Trump administration reverses nondiscrimination rule; defines 'sex' as man and woman only

WION Web Team
WashingtonUpdated: Jun 14, 2020, 06:43 PM IST
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In a highly criticized move, the Trump administration has brought back discrimination in the healthcare by defining sex as only 'man' and 'woman'.

The US has been witnessing protests against discrimination for the past few weeks now, after the killing of unarmed man in police custody. Thousands of protestors have been carrying out demonstrations and protests against the Trump administration and the racial discrimination.

However, the Trump administration has added fuel to the fire by finalizing a rule that overturns Obama's nondiscrimination rule in the healthcare sector.

The rule has been finalized in June, which is celebrate as Pride Month worldwide.

The Trump administration passed a rule that now defines 'sex' as either man or woman only. The Department of Health and Human Services has announced that the revised sex discrimination protections will now be “according to the plain meaning of the word ‘sex’ as male or female and as determined by biology.”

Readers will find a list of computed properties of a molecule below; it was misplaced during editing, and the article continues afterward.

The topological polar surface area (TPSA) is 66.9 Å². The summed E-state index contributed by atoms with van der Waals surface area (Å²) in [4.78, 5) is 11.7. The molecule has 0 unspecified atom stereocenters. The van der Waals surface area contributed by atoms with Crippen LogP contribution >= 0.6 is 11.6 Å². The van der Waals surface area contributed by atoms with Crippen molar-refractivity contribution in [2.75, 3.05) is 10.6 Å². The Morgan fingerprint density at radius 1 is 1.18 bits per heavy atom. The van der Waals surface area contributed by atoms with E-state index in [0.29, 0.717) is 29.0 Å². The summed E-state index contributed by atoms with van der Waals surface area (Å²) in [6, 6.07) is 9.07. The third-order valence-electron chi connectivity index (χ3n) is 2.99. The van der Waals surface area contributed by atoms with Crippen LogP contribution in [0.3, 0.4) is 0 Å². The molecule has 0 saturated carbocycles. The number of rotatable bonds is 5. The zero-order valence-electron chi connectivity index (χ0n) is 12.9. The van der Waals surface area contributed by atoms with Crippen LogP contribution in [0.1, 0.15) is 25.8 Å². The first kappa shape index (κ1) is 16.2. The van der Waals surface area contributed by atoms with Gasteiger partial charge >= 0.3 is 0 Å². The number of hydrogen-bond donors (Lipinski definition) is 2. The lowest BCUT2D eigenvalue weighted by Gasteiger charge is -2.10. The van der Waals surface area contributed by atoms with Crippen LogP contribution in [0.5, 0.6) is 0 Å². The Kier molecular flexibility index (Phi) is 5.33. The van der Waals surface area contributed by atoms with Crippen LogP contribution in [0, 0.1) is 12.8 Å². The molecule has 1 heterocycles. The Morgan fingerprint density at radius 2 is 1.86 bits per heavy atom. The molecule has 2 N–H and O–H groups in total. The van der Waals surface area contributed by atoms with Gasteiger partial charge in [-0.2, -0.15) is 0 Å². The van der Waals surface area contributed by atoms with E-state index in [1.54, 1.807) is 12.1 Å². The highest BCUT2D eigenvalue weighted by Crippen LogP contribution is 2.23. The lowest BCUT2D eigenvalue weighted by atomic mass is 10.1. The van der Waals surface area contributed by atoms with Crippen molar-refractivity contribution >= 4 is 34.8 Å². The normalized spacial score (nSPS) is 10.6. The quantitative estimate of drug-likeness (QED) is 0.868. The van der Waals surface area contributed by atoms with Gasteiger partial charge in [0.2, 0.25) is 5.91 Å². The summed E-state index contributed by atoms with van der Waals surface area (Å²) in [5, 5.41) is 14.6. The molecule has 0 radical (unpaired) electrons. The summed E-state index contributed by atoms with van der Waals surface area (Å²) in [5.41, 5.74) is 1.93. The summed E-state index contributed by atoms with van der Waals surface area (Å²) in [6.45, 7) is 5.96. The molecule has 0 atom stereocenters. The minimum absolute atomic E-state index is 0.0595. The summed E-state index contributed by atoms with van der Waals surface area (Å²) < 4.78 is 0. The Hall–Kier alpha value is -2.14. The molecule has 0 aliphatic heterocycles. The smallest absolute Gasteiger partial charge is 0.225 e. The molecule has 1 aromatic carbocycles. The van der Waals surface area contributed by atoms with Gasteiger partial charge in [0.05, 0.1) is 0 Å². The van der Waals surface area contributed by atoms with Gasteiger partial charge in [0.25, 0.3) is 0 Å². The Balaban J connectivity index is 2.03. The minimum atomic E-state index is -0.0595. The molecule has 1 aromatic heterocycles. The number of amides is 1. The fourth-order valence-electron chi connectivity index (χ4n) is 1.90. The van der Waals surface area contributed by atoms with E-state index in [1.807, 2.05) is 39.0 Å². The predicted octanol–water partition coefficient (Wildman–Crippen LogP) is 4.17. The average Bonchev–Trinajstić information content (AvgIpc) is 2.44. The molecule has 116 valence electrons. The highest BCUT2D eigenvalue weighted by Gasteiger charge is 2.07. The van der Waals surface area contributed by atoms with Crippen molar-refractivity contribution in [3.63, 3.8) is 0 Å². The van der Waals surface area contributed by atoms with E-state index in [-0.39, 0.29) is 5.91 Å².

This new rule goes against the protection rights for transgender people against sex discrimination in health care, which was introduced and promoted by former US President Barack Obama.

This rule plays down the guidelines for nondiscrimination protections in Section 1557 of the Affordable Care Act. That federal law makes it illegal to discriminate on the basis of "race, color, national origin, sex, age or disability in certain health programs and activities."

However, considering the lack of explanation, in 2016, under the Obama administration, the rule was changed to state that protections regarding "sex" include those based on gender identity, which it defined as "male, female, neither, or a combination of male and female."

However, a year ago, in June 2019, the HHS office for civil rights proposed a reversal of the rule, and that was finalized this week.

Roger Severino -- who directs the Office for Civil Rights in the Department of Health and Human Services and has previously written about doctors having the right to refuse treatment that contradicts their religious or moral beliefs -- believes this will save hospitals and insurers $2.9 billion over five years since they will not have to print notices of nondiscrimination in several languages.

The move has been highly criticised by the LGBTQ community and their supporters, especially at the time of a pandemic.